I have spent the past 10 years working full time as a canon lawyer, while also balancing the demands of being a full time pastor. I can fully understand the gripes and heartaches that many can express with ease on this subject. However, I wish some could "walk in my shoes" for a week or two. The decisions we render are not based in any way on bribes or conniving. The decisions we render are arrived at after very detailed study and deliberation. Do I wish the speed of the process were improved? Clearly. But in my circumstances, the only way to do so would be to abandon virtually all parish ministry for the sake of 100% effort devoted toward Tribunal ministry. An additional option for help is to employ more canon lawyers, however they are not "cheap" or "easy" to come by. Now it takes 3 years of license, graduate study AFTER the graduate level of study in theology. It's time consuming and expensive, and not a discipline that is suited to everyone's intellect and temperament. I have not encountered "fiefdoms" anywhere in my travels of the USA. What I have encountered are many good canon lawyers, trying to do the best they can with limited resources. I and my colleagues never attempt to be uncaring or pastorally insensitive. However, I cannot provide the spiritual counsel from my office that rightly should be given to clients by the pastors "in the field" who are guiding these persons in bringing forth annulment petitions. I find too many times individuals coming into my tribunal offices who have been poorly prepared by the priests and deacons of their parish, wherein they have begun the process. I can appreciate the author's stated disgruntled feelings, but some of the sentiments expressed seem based upon "story" more than fact, or at least facts as encountered in my ministry. Take a moment and pray for the men and women working in the Tribunals. This is highly skilled ministry for the sake of the Church, and is in my experience thankless work. Can we do better? YES. Do I and others I know wish to do better? YES. Do we try to do better? YES. But I can't turn water into wine, and I can't create trained canon lawyers out of thin air. To get canonists I need clergy and laity who are willing and skilled, and I need bishops with willingness to part with the monies and talents of these people long enough for them to be trained. And of course, once trained, we would like to pay a living wage. It's not a ministry that will improve by mere ranting and raving.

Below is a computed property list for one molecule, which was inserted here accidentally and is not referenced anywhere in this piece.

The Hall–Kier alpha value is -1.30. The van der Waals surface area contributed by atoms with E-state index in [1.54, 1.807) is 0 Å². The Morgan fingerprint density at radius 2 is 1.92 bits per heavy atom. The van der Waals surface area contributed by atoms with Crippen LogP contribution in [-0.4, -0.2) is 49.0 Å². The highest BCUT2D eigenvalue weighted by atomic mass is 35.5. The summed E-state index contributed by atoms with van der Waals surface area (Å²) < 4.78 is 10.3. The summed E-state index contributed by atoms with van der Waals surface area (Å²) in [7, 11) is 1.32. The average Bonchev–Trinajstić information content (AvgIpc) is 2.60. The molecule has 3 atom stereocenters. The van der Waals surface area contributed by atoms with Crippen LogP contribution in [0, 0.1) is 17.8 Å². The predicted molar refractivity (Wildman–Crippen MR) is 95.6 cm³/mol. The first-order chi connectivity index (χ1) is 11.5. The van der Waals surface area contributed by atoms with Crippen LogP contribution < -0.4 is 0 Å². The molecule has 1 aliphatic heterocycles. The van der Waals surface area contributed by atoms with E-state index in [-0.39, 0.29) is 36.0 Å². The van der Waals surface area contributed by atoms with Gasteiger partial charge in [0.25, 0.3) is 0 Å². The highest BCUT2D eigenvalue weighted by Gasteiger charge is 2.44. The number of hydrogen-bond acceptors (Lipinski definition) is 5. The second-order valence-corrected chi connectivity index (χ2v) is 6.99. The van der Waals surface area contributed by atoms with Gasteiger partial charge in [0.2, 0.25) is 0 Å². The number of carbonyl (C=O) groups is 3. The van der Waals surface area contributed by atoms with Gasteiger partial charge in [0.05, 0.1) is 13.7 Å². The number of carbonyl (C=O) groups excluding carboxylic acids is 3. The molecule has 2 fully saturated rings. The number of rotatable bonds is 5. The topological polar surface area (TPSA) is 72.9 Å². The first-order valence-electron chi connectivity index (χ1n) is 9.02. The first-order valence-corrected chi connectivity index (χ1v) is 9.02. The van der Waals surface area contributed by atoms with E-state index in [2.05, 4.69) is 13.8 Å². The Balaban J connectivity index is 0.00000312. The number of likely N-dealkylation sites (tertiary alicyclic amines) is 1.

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written by Karl, April 26, 2013
The Catholic Church does NOTHING to work to heal wounded people and wounded marriages. It is ALL about divorce and annulment. I am going through the second go round and have opted out of it this time, having seen quite enough of the corruption
throughout the Catholic Church, for a life time.

I will remain faithful to our vows. I was there. No one can judge THAT reality better than I. If the Church choses to find nullity, so be it. I will remain faithful. If it does not find nullity, so be it. I will remain faithful. It is the souls involved which concern me, my wife's, her lover's, all of our children and those who have and continue to support the adultery which has plagued our marriage for decades, as the Church openly accepts and encourages it, on a daily basis.

I have little respect for our clergy, all the way up to and including the Popes, from John XXIII on. The Catholic Church is a mess, top to bottom. I am convinced very few clerics care anything about marriage, except for posturing according to their political, and to a far lesser extent, their limited religious beliefs.

The Church will continue to rot from within, as those in positions of governance have
abandoned marriage. The practices of the Church regarding marriage are simply scandalous. It is a joke that the process toward sainthood for Woytyla, continues. He
destroyed marriages with his disasterous governance.

It is very disheartening to see the Church, presently. Francis will do nothing to help those of us who have been abandoned by our spouse and by the Catholic Church, which supports their adultery. We have moved from bad to worse.
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written by polycarped, April 26, 2013